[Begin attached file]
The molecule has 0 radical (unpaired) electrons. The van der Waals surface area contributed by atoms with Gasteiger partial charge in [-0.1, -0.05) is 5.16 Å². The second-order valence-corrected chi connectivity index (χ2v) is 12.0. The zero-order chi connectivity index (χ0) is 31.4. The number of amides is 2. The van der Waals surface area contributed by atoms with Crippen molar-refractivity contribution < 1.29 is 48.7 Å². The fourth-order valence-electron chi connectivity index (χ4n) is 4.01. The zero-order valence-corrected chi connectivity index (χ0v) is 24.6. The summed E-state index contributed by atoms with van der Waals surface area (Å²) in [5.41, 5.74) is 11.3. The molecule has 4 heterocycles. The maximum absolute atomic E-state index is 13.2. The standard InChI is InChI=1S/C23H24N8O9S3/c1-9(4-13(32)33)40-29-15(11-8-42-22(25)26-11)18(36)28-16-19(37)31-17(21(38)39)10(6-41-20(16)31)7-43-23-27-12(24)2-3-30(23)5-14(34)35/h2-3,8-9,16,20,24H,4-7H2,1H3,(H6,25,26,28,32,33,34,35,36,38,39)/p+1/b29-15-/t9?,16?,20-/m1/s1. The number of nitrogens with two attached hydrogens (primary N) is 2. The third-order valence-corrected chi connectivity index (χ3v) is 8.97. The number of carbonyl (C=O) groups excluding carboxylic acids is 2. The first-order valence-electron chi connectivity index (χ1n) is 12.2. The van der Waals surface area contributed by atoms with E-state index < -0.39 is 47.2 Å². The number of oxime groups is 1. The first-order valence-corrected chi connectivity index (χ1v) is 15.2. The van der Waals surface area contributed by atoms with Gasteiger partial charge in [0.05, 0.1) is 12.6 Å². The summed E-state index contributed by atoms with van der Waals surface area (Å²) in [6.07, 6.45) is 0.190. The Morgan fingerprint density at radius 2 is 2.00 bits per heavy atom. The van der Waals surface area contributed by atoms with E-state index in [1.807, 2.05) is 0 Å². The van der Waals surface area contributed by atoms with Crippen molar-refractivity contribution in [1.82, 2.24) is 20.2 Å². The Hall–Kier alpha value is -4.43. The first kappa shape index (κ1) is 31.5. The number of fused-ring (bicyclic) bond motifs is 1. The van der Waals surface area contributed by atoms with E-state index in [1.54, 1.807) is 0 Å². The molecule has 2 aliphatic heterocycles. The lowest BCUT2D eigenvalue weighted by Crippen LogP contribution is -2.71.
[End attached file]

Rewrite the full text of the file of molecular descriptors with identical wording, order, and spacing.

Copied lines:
The molecule has 0 radical (unpaired) electrons. The van der Waals surface area contributed by atoms with Gasteiger partial charge in [-0.1, -0.05) is 5.16 Å². The second-order valence-corrected chi connectivity index (χ2v) is 12.0. The zero-order chi connectivity index (χ0) is 31.4. The number of amides is 2. The van der Waals surface area contributed by atoms with Crippen molar-refractivity contribution < 1.29 is 48.7 Å². The fourth-order valence-electron chi connectivity index (χ4n) is 4.01. The zero-order valence-corrected chi connectivity index (χ0v) is 24.6. The summed E-state index contributed by atoms with van der Waals surface area (Å²) in [5.41, 5.74) is 11.3. The molecule has 4 heterocycles. The maximum absolute atomic E-state index is 13.2. The standard InChI is InChI=1S/C23H24N8O9S3/c1-9(4-13(32)33)40-29-15(11-8-42-22(25)26-11)18(36)28-16-19(37)31-17(21(38)39)10(6-41-20(16)31)7-43-23-27-12(24)2-3-30(23)5-14(34)35/h2-3,8-9,16,20,24H,4-7H2,1H3,(H6,25,26,28,32,33,34,35,36,38,39)/p+1/b29-15-/t9?,16?,20-/m1/s1. The number of nitrogens with two attached hydrogens (primary N) is 2. The third-order valence-corrected chi connectivity index (χ3v) is 8.97. The number of carbonyl (C=O) groups excluding carboxylic acids is 2. The first-order valence-electron chi connectivity index (χ1n) is 12.2. The van der Waals surface area contributed by atoms with E-state index < -0.39 is 47.2 Å². The number of oxime groups is 1. The first-order valence-corrected chi connectivity index (χ1v) is 15.2. The van der Waals surface area contributed by atoms with Gasteiger partial charge in [0.05, 0.1) is 12.6 Å². The summed E-state index contributed by atoms with van der Waals surface area (Å²) in [6.07, 6.45) is 0.190. The Morgan fingerprint density at radius 2 is 2.00 bits per heavy atom. The van der Waals surface area contributed by atoms with E-state index in [1.807, 2.05) is 0 Å². The van der Waals surface area contributed by atoms with Crippen molar-refractivity contribution in [1.82, 2.24) is 20.2 Å². The Hall–Kier alpha value is -4.43. The first kappa shape index (κ1) is 31.5. The number of fused-ring (bicyclic) bond motifs is 1. The van der Waals surface area contributed by atoms with E-state index in [1.54, 1.807) is 0 Å². The molecule has 2 aliphatic heterocycles. The lowest BCUT2D eigenvalue weighted by Crippen LogP contribution is -2.71.